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Emmy Noether (1882 - 1935)

Emmy Noether was an influential German mathematician known for her groundbreaking contributions to abstract algebra and theoretical physics.

Born: March 23, 1882, Erlangen, Germany

Died: April 14, 1935, Bryn Mawr, PA

Today: Emmy Noether's 133rd Birthday

Parents: Max Noether

Education: University of Erlangen-Nuremberg

Siblings: Fritz Noether

"Emmy Noether was no ordinary person...need proof? How many people do you know can count Albert Einstein as a fan of their work? The legendary physicist once referred to Noether as, “The most significant creative mathematical genius thus far produced,” a fitting endorsement for a mathematician who made groundbreaking contributions to the fields of abstract algebra and theoretical physics, all the while overcoming deep seated sexism in her line of work. For Noether’s 133rd birthday, I thought it would be best to highlight the mathematician's numerous accomplishments and shine a light on the influence Noether had on the world.

When I first started tackling this doodle, I originally drew several concepts attempting to visualize Noether’s Theorem due to it’s revolutionary impact on the way people approach physics. But after discussing my ideas with a few professionals in the field, I decided that the doodle should include references to her mathematical work too. Noether was passionate about math, despite living in an era where women were often excluded from these subjects. While studying at the University of Erlangen as just one of two women at the school, Noether was only allowed to audit classes and needed to obtain permission from her professors in order to attend. After passing her graduation exam, she taught at the school’s Mathematical Institute for seven years without pay, frequently covering her father’s classes when he was out sick and publishing her own papers.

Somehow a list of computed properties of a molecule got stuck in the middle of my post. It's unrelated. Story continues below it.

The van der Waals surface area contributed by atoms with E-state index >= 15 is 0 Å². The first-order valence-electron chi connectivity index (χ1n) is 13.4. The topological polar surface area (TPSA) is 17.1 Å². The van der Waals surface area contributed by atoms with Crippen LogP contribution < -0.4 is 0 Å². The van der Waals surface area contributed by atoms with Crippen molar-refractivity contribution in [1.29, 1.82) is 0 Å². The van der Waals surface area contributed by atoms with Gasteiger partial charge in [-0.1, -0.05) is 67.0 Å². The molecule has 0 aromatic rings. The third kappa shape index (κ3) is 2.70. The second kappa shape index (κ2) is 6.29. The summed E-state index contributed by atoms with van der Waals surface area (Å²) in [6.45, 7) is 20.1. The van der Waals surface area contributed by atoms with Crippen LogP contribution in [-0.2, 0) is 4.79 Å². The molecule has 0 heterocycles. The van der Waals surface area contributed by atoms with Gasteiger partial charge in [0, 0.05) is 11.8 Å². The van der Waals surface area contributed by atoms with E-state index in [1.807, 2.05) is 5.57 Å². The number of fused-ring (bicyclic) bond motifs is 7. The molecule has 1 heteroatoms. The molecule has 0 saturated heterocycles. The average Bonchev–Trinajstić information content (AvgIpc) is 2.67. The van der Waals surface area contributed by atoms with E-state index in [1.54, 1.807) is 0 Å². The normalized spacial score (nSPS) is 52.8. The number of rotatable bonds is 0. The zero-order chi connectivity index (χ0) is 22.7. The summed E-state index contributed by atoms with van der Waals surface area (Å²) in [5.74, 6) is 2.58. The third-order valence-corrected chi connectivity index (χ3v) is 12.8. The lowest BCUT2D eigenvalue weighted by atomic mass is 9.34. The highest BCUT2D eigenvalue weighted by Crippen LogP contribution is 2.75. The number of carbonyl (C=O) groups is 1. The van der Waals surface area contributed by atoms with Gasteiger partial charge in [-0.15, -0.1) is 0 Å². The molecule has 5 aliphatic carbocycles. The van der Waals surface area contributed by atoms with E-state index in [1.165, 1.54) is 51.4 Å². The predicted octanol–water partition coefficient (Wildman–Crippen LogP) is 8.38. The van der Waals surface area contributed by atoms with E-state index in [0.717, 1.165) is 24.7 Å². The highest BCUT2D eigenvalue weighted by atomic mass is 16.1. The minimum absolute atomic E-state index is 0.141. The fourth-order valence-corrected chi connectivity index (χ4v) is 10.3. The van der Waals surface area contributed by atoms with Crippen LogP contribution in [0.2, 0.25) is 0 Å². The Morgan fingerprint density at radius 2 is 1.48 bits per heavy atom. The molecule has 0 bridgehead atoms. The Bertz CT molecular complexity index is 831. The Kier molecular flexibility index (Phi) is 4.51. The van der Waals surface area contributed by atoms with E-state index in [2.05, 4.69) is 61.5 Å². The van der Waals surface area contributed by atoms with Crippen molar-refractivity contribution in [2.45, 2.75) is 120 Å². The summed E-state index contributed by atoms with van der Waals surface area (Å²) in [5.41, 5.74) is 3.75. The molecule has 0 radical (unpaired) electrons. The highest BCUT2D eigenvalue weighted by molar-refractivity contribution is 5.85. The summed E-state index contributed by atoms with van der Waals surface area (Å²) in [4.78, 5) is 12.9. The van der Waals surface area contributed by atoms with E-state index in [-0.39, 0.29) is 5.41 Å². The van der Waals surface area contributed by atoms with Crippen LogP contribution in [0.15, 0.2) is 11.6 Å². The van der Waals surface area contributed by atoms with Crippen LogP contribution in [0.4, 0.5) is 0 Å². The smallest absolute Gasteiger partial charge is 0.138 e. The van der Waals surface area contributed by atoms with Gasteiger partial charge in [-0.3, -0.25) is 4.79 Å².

But there weren’t any obstacles that would stop Noether from her studies. In this doodle, each circle symbolizes a branch of math or physics that Noether devoted her illustrious career to. From left to right, you can see topology (the donut and coffee mug), ascending/descending chains, Noetherian rings (represented in the doodle by the Lasker-Noether theorem), time, group theory, conservation of angular momentum, and continuous symmetries–and the list keeps going on and on from there! Noether’s advancements not only reflect her brilliance but also her determination in the face of adversity."

Note by Llewellyn Sterling
2 years, 8 months ago

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